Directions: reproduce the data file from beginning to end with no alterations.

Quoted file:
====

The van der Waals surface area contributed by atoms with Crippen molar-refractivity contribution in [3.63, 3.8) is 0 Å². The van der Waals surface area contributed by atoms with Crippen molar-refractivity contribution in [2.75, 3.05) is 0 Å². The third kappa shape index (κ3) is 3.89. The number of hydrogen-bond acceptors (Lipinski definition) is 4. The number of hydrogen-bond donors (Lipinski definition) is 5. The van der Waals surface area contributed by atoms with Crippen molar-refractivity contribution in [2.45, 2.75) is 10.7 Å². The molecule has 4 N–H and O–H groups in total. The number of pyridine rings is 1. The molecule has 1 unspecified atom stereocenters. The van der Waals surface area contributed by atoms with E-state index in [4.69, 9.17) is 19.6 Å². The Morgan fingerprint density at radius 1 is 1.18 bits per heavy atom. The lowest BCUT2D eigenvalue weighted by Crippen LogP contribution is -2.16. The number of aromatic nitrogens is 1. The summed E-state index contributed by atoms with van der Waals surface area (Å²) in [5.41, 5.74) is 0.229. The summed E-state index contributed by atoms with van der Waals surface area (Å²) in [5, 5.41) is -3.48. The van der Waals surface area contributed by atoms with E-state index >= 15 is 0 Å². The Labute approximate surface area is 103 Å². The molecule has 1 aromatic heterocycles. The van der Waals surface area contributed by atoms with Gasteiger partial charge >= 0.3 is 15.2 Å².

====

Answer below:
The van der Waals surface area contributed by atoms with Crippen molar-refractivity contribution in [3.63, 3.8) is 0 Å². The van der Waals surface area contributed by atoms with Crippen molar-refractivity contribution in [2.75, 3.05) is 0 Å². The third kappa shape index (κ3) is 3.89. The number of hydrogen-bond acceptors (Lipinski definition) is 4. The number of hydrogen-bond donors (Lipinski definition) is 5. The van der Waals surface area contributed by atoms with Crippen molar-refractivity contribution in [2.45, 2.75) is 10.7 Å². The molecule has 4 N–H and O–H groups in total. The number of pyridine rings is 1. The molecule has 1 unspecified atom stereocenters. The van der Waals surface area contributed by atoms with E-state index in [4.69, 9.17) is 19.6 Å². The Morgan fingerprint density at radius 1 is 1.18 bits per heavy atom. The lowest BCUT2D eigenvalue weighted by Crippen LogP contribution is -2.16. The number of aromatic nitrogens is 1. The summed E-state index contributed by atoms with van der Waals surface area (Å²) in [5.41, 5.74) is 0.229. The summed E-state index contributed by atoms with van der Waals surface area (Å²) in [5, 5.41) is -3.48. The van der Waals surface area contributed by atoms with E-state index >= 15 is 0 Å². The Labute approximate surface area is 103 Å². The molecule has 1 aromatic heterocycles. The van der Waals surface area contributed by atoms with Gasteiger partial charge >= 0.3 is 15.2 Å².